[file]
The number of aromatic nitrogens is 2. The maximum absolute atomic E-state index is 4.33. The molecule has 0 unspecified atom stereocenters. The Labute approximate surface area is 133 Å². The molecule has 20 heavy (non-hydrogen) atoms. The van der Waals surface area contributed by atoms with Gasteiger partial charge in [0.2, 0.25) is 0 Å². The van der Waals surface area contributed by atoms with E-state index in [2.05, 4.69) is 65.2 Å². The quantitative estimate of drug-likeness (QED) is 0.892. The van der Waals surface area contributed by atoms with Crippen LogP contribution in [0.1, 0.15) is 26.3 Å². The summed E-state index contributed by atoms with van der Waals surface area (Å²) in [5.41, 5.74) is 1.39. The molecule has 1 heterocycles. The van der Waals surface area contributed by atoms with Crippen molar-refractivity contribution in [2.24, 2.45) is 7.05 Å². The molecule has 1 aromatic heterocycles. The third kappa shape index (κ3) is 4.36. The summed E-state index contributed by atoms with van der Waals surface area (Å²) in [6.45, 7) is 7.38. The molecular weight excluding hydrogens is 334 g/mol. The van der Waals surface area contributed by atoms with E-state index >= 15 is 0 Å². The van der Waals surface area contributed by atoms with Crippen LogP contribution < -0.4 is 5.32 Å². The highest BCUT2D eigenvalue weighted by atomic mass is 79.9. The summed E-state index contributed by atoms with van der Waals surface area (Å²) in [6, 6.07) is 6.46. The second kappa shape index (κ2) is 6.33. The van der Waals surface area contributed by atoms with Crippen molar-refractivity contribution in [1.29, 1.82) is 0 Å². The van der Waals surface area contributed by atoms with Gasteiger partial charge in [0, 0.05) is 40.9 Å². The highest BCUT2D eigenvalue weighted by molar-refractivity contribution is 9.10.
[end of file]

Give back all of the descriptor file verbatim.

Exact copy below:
The number of aromatic nitrogens is 2. The maximum absolute atomic E-state index is 4.33. The molecule has 0 unspecified atom stereocenters. The Labute approximate surface area is 133 Å². The molecule has 20 heavy (non-hydrogen) atoms. The van der Waals surface area contributed by atoms with Gasteiger partial charge in [0.2, 0.25) is 0 Å². The van der Waals surface area contributed by atoms with E-state index in [2.05, 4.69) is 65.2 Å². The quantitative estimate of drug-likeness (QED) is 0.892. The van der Waals surface area contributed by atoms with Crippen LogP contribution in [0.1, 0.15) is 26.3 Å². The summed E-state index contributed by atoms with van der Waals surface area (Å²) in [5.41, 5.74) is 1.39. The molecule has 1 heterocycles. The van der Waals surface area contributed by atoms with Crippen molar-refractivity contribution in [2.24, 2.45) is 7.05 Å². The molecule has 1 aromatic heterocycles. The third kappa shape index (κ3) is 4.36. The summed E-state index contributed by atoms with van der Waals surface area (Å²) in [6.45, 7) is 7.38. The molecular weight excluding hydrogens is 334 g/mol. The van der Waals surface area contributed by atoms with E-state index >= 15 is 0 Å². The van der Waals surface area contributed by atoms with Crippen LogP contribution < -0.4 is 5.32 Å². The highest BCUT2D eigenvalue weighted by atomic mass is 79.9. The summed E-state index contributed by atoms with van der Waals surface area (Å²) in [6, 6.07) is 6.46. The second kappa shape index (κ2) is 6.33. The van der Waals surface area contributed by atoms with Crippen molar-refractivity contribution in [1.29, 1.82) is 0 Å². The van der Waals surface area contributed by atoms with Gasteiger partial charge in [0, 0.05) is 40.9 Å². The highest BCUT2D eigenvalue weighted by molar-refractivity contribution is 9.10.